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IX

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pp. 95-105

It was just before dawn, and the rising sun imbued the east with a trembling pink and yellow; and not the east alone but the great vaporous arch of sky, the very west where a thin transparent moon was slip ping below the prairies. Still invisible, the sun tinted the dew on the prairie grasses. It shot with iridescent...

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X

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pp. 106-114

Naturally: the dwellers at the Entry were proud of their lakes. The prairie country to the west, they heard, had only an occasional starved creek or weedy pond, but in this land which the Sioux called Minisota the sky was reflected by myriad shining waters, each with its gracious guardian circle of trees....

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XI

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pp. 115-122

It was the story of Dark Day retold. Only Mrs. Boles would not go over the falls. She had Msieu Page waiting, tall, handsome, with his clear blue eyes and the smile which cut such quick bright lines in his tanned face. She had the house on the island waiting, with its green damask curtains and its sofas and sideboards and...

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XII

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pp. 123-129

This was undeniable. And he himself, he realized, might be too fully engaged to suffice. There was no time for seeking more adult assistance; no time for argument. So he continued without speaking, and she continued at his side. She did not chatter. She was as silent as he, and he was choked by a grief-filled rage for which...

BOOK TWO

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I

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pp. 133-141

Major Mowrie Boles was gone to the Florida wars, to expiate his sins and fight the Seminoles. His lady was gone, too, to await his return in a chaste, secure retreat in Washington City. But the stone house on the island still looked up at the fort with adoration. Jasper Page crossed the river as of old. He danced...

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II

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pp. 142-151

He rode upon Amable with a shouted greeting. Amable was the oldest of the brothers. He must be near to thirty now, Jasper reflected, and he looked older than that, for he had a tendency to fat. His red sash spanned a swelling middle, and his face with its fringe of beard was rounder and more moonlike than ever. Amable had...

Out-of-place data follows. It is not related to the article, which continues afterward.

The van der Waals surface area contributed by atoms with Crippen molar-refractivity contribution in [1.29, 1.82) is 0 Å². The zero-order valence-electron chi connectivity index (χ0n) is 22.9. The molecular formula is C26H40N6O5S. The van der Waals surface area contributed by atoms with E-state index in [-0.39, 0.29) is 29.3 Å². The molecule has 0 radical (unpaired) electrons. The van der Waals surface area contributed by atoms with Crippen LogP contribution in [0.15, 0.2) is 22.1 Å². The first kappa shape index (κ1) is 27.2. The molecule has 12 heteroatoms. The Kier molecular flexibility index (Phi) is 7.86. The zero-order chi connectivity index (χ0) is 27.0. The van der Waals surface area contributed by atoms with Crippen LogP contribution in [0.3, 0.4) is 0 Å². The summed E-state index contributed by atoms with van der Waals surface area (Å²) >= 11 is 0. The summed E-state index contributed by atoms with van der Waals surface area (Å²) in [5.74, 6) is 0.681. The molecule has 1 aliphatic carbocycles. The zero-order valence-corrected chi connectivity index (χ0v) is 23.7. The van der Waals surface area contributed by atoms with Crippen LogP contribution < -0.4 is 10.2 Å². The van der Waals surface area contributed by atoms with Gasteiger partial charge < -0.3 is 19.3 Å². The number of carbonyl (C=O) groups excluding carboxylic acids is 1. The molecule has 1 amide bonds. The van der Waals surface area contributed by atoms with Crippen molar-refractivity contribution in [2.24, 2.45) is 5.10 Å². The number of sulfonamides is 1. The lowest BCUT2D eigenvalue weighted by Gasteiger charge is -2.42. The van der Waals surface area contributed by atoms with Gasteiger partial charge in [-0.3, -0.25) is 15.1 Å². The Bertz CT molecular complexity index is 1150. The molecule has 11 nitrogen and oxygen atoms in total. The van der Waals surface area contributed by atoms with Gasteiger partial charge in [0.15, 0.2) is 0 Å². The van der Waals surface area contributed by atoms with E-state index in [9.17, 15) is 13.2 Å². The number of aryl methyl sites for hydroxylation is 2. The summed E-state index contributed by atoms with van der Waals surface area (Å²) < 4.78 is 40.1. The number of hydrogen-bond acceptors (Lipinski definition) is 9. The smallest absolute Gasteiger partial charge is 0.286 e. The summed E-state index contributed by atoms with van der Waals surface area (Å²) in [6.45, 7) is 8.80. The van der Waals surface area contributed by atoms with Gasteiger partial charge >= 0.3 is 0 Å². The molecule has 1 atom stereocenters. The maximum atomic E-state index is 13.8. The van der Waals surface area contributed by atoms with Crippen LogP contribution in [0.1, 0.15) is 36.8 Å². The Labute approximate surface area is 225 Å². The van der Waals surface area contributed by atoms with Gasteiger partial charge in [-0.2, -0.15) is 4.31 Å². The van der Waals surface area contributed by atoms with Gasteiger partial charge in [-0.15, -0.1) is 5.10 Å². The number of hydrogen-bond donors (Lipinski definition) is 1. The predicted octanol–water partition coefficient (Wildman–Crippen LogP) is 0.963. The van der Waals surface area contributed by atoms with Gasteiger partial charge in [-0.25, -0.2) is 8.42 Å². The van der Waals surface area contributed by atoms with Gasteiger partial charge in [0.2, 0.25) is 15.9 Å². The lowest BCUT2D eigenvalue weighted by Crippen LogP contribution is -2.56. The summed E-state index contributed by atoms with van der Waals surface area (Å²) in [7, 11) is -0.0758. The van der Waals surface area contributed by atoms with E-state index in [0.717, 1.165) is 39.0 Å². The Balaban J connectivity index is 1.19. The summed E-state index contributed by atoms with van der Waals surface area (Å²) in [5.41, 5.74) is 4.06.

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III

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pp. 152-163

As “good Canadian peep’ ” he indulgently classified his invaluable Tess, his younger children with their glimmer of Irish, his older sons with their tint of the bois brûlé, and such of Jacques and Indian Annie’s offspring as came down to share in the labor and the fun. Certainly all of them worked, from Narcisse who...

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IV

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pp. 164-177

The last of the dancers had called out their farewells an hour earlier. They had taken to canoes, to muleback, and to their own sore feet, through a chill nebulous dawn. The children had dropped down and were sleeping soundly upon the warm hearth. Only Hypolite, Dee, George, Lafe and the father and mother took a cup of...

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V

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pp. 178-189

After year, the line of settlement had passed Fountain Cave, crossed the tamarack swamp, jumped gorges and ravines, slipped beneath the white cliffs by which the Indians for untold generations had designated the place, and reached the slough which the Canadians called the Grand Marais. Here another little group of...

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VI

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pp. 190-202

But they did not, although Dee paddled her very best, wondering where Narcisse might be and what could be causing the usually deliberate Amable to drive his canoe so swiftly. For Amable slipped along the sunset-flooded river at a speed only possible to a seasoned voyageur. He was up the shore, unheeding the cries of George and...

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VII

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pp. 203-215